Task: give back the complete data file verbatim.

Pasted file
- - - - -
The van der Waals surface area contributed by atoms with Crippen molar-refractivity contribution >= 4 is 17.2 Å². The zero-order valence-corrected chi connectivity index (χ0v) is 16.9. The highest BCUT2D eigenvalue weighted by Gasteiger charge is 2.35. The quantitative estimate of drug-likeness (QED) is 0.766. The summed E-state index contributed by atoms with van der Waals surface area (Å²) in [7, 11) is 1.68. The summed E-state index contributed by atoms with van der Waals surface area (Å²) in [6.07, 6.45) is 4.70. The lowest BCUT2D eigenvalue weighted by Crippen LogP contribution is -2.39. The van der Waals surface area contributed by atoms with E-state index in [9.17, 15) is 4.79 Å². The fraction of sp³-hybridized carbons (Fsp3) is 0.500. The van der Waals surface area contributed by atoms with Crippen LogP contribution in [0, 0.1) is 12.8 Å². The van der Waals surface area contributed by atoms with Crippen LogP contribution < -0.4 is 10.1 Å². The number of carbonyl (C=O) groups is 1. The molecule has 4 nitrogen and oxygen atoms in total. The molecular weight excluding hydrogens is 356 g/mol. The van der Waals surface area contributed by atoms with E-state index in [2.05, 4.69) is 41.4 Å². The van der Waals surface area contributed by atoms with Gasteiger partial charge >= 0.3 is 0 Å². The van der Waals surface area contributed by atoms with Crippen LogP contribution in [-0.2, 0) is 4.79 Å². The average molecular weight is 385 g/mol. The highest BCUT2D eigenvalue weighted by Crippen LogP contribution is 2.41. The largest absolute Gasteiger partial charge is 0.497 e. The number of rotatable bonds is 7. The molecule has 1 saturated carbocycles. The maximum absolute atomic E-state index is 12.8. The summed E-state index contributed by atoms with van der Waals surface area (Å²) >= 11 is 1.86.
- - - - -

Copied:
The van der Waals surface area contributed by atoms with Crippen molar-refractivity contribution >= 4 is 17.2 Å². The zero-order valence-corrected chi connectivity index (χ0v) is 16.9. The highest BCUT2D eigenvalue weighted by Gasteiger charge is 2.35. The quantitative estimate of drug-likeness (QED) is 0.766. The summed E-state index contributed by atoms with van der Waals surface area (Å²) in [7, 11) is 1.68. The summed E-state index contributed by atoms with van der Waals surface area (Å²) in [6.07, 6.45) is 4.70. The lowest BCUT2D eigenvalue weighted by Crippen LogP contribution is -2.39. The van der Waals surface area contributed by atoms with E-state index in [9.17, 15) is 4.79 Å². The fraction of sp³-hybridized carbons (Fsp3) is 0.500. The van der Waals surface area contributed by atoms with Crippen LogP contribution in [0, 0.1) is 12.8 Å². The van der Waals surface area contributed by atoms with Crippen LogP contribution < -0.4 is 10.1 Å². The number of carbonyl (C=O) groups is 1. The molecule has 4 nitrogen and oxygen atoms in total. The molecular weight excluding hydrogens is 356 g/mol. The van der Waals surface area contributed by atoms with E-state index in [2.05, 4.69) is 41.4 Å². The van der Waals surface area contributed by atoms with Gasteiger partial charge >= 0.3 is 0 Å². The van der Waals surface area contributed by atoms with Crippen LogP contribution in [-0.2, 0) is 4.79 Å². The average molecular weight is 385 g/mol. The highest BCUT2D eigenvalue weighted by Crippen LogP contribution is 2.41. The largest absolute Gasteiger partial charge is 0.497 e. The number of rotatable bonds is 7. The molecule has 1 saturated carbocycles. The maximum absolute atomic E-state index is 12.8. The summed E-state index contributed by atoms with van der Waals surface area (Å²) >= 11 is 1.86.